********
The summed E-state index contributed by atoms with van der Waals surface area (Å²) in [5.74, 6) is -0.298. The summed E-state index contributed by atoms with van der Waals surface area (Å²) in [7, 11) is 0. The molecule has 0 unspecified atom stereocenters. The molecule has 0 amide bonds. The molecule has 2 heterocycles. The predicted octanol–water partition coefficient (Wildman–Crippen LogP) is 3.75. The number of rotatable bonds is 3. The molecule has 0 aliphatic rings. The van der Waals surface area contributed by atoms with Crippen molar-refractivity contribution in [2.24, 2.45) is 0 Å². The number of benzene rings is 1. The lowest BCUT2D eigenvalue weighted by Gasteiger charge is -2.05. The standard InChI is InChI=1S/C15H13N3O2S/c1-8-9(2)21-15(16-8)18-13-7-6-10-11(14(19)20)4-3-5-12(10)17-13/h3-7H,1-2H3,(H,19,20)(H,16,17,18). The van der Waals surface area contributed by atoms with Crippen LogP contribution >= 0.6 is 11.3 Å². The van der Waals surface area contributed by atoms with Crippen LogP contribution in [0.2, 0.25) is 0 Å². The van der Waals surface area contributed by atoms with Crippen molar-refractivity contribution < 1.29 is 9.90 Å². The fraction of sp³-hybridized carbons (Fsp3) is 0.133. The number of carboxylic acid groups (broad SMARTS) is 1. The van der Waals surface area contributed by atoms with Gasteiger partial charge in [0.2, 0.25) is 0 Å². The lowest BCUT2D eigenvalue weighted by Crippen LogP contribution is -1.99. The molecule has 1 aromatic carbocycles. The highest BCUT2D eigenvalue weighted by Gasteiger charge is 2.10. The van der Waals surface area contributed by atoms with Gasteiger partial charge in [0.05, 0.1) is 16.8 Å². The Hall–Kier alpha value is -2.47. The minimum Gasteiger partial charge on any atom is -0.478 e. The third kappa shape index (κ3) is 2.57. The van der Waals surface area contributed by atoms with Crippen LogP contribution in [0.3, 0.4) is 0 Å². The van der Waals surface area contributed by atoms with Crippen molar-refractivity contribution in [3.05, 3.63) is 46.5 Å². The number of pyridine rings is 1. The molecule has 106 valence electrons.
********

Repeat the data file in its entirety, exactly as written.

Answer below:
The summed E-state index contributed by atoms with van der Waals surface area (Å²) in [5.74, 6) is -0.298. The summed E-state index contributed by atoms with van der Waals surface area (Å²) in [7, 11) is 0. The molecule has 0 unspecified atom stereocenters. The molecule has 0 amide bonds. The molecule has 2 heterocycles. The predicted octanol–water partition coefficient (Wildman–Crippen LogP) is 3.75. The number of rotatable bonds is 3. The molecule has 0 aliphatic rings. The van der Waals surface area contributed by atoms with Crippen molar-refractivity contribution in [2.24, 2.45) is 0 Å². The number of benzene rings is 1. The lowest BCUT2D eigenvalue weighted by Gasteiger charge is -2.05. The standard InChI is InChI=1S/C15H13N3O2S/c1-8-9(2)21-15(16-8)18-13-7-6-10-11(14(19)20)4-3-5-12(10)17-13/h3-7H,1-2H3,(H,19,20)(H,16,17,18). The van der Waals surface area contributed by atoms with Crippen LogP contribution >= 0.6 is 11.3 Å². The van der Waals surface area contributed by atoms with Crippen LogP contribution in [0.2, 0.25) is 0 Å². The van der Waals surface area contributed by atoms with Crippen molar-refractivity contribution < 1.29 is 9.90 Å². The fraction of sp³-hybridized carbons (Fsp3) is 0.133. The number of carboxylic acid groups (broad SMARTS) is 1. The van der Waals surface area contributed by atoms with Gasteiger partial charge in [0.2, 0.25) is 0 Å². The lowest BCUT2D eigenvalue weighted by Crippen LogP contribution is -1.99. The molecule has 1 aromatic carbocycles. The highest BCUT2D eigenvalue weighted by Gasteiger charge is 2.10. The van der Waals surface area contributed by atoms with Gasteiger partial charge in [0.05, 0.1) is 16.8 Å². The Hall–Kier alpha value is -2.47. The minimum Gasteiger partial charge on any atom is -0.478 e. The third kappa shape index (κ3) is 2.57. The van der Waals surface area contributed by atoms with Crippen LogP contribution in [0.3, 0.4) is 0 Å². The van der Waals surface area contributed by atoms with Crippen molar-refractivity contribution in [3.05, 3.63) is 46.5 Å². The number of pyridine rings is 1. The molecule has 106 valence electrons.